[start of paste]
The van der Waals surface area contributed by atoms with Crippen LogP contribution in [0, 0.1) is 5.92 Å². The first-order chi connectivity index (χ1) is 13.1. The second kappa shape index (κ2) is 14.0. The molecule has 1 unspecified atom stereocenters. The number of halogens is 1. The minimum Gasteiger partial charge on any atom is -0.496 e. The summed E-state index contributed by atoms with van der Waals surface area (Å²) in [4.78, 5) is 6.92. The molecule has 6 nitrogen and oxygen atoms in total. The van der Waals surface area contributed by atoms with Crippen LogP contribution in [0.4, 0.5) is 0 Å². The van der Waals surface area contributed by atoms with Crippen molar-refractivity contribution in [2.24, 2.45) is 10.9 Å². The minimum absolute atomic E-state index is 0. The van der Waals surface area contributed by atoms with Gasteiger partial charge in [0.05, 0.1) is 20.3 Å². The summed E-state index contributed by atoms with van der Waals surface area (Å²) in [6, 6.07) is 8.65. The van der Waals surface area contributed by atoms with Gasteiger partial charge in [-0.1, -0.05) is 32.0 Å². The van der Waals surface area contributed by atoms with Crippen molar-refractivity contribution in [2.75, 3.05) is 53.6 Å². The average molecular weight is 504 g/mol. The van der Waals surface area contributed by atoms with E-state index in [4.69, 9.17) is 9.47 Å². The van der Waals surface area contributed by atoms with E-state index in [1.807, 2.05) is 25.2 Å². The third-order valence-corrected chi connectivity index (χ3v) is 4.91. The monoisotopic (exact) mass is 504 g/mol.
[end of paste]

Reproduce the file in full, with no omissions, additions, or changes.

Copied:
The van der Waals surface area contributed by atoms with Crippen LogP contribution in [0, 0.1) is 5.92 Å². The first-order chi connectivity index (χ1) is 13.1. The second kappa shape index (κ2) is 14.0. The molecule has 1 unspecified atom stereocenters. The number of halogens is 1. The minimum Gasteiger partial charge on any atom is -0.496 e. The summed E-state index contributed by atoms with van der Waals surface area (Å²) in [4.78, 5) is 6.92. The molecule has 6 nitrogen and oxygen atoms in total. The van der Waals surface area contributed by atoms with Crippen LogP contribution in [0.4, 0.5) is 0 Å². The van der Waals surface area contributed by atoms with Crippen molar-refractivity contribution in [2.24, 2.45) is 10.9 Å². The minimum absolute atomic E-state index is 0. The van der Waals surface area contributed by atoms with Gasteiger partial charge in [0.05, 0.1) is 20.3 Å². The summed E-state index contributed by atoms with van der Waals surface area (Å²) in [6, 6.07) is 8.65. The van der Waals surface area contributed by atoms with Gasteiger partial charge in [-0.1, -0.05) is 32.0 Å². The van der Waals surface area contributed by atoms with Crippen molar-refractivity contribution in [2.75, 3.05) is 53.6 Å². The average molecular weight is 504 g/mol. The van der Waals surface area contributed by atoms with E-state index in [4.69, 9.17) is 9.47 Å². The van der Waals surface area contributed by atoms with E-state index in [1.807, 2.05) is 25.2 Å². The third-order valence-corrected chi connectivity index (χ3v) is 4.91. The monoisotopic (exact) mass is 504 g/mol.